Explore the words cloud of the rSAMs-NANO project. It provides you a very rough idea of what is the project "rSAMs-NANO" about.
The following table provides information about the project.
|Coordinator Country||Sweden [SE]|
|Total cost||185˙857 €|
|EC max contribution||185˙857 € (100%)|
1. H2020-EU.1.3.2. (Nurturing excellence by means of cross-border and cross-sector mobility)
|Duration (year-month-day)||from 2018-09-03 to 2020-09-02|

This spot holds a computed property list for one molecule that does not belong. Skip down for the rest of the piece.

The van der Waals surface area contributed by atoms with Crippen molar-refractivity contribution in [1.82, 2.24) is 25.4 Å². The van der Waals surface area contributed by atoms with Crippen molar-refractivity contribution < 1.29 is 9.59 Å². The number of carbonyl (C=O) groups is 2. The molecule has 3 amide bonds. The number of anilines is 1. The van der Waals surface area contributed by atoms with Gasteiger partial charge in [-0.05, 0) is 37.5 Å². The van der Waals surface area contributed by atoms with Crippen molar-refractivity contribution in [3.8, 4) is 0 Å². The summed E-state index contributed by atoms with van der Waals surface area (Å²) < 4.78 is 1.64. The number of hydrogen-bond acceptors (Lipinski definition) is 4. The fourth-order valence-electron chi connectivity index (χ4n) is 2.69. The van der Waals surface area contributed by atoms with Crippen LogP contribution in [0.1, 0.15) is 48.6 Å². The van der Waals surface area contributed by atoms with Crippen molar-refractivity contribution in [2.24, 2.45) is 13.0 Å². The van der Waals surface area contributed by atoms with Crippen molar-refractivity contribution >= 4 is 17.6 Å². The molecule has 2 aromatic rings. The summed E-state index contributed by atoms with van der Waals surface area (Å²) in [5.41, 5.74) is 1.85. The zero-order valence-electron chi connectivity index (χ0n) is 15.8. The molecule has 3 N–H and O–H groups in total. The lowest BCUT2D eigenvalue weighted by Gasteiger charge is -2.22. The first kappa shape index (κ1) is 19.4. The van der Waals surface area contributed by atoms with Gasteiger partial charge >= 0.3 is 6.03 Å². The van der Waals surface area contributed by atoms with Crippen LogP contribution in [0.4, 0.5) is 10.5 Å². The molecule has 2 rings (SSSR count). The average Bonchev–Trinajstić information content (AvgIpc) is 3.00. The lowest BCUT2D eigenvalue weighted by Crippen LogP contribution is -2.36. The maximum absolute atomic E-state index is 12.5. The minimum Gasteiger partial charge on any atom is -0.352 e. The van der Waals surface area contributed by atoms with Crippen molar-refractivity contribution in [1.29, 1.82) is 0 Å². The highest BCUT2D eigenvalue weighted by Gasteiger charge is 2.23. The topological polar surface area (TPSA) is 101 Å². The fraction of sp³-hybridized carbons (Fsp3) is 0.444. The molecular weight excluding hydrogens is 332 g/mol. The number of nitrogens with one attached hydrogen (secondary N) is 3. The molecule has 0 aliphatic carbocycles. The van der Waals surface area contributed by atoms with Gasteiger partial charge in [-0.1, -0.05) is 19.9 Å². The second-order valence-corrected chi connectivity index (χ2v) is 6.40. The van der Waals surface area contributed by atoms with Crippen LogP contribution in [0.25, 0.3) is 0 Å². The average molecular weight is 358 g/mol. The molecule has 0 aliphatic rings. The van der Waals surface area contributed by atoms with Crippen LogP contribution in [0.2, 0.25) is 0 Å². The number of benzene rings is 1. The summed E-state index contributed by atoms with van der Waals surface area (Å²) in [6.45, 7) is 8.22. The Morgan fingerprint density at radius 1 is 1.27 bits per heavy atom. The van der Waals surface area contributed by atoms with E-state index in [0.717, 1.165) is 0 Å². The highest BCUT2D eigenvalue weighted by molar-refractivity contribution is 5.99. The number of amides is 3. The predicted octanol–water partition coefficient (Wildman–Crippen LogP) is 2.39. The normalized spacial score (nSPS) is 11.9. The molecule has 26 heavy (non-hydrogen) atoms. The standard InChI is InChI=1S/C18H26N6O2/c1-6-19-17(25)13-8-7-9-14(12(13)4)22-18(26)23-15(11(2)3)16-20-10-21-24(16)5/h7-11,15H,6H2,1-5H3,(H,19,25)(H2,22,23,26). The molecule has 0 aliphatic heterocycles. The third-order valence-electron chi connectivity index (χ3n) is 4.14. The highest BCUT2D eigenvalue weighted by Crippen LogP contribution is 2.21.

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This proposal concerns Reversible Self-assembled Monolayers (rSAMs) as dynamic nanoparticle shells for multivalent interactions at biointerfaces. Current drug design and diagnostics are exploring the multivalency concept, i.e. binding of biological targets via multiple weak interactions. In contrast to classical drug design relying on high-affinity inhibitors, this relies on dendritic architectures featuring a high density of ligands, e.g. saccharides, capable of simultaneously interacting with biointerfacial receptors. This strategy can be used to inhibit the virus entry by blocking the receptor at the early stages of infection and the concept is being explored as antiviral drugs and in virus sensing. However, in current systems ligands are covalently fixed on the particle surface. This prevents control over the ligand distribution and composition which compromises selectivity and affinity of the interactions. rSAMs are pH-switchable versions of thiol-SAMs. They are tunable with respect to the nature of the head group and layer order and stability while featuring pH responsiveness and the dynamic nature of non-covalently build assemblies e.g. lipid bilayers. Ligand decorated rSAMs therefore feature strongly enhanced affinities for multivalent targets. The main aims of this proposal are: 1) to investigate the use of rSAMs as dynamic nanoparticle shells for multivalent inhibition of viruses and 2) to assess such systems as nanoplasmonic sensors for antibody-free ultrasensitive, robust and rapid in situ virus detection. Under 1) we will select model pathogens, e.g. Ebola and prepare a series of saccharide terminated amidines for the first generation dynamic shell nanoparticles.Their efficiency will be assessed in infection assays using artificial virus particles Under 2) we will develop influenza virus sensors with subtyping capability within human and animal virus strains. The sensors will be validated with respect to benchmark assays.
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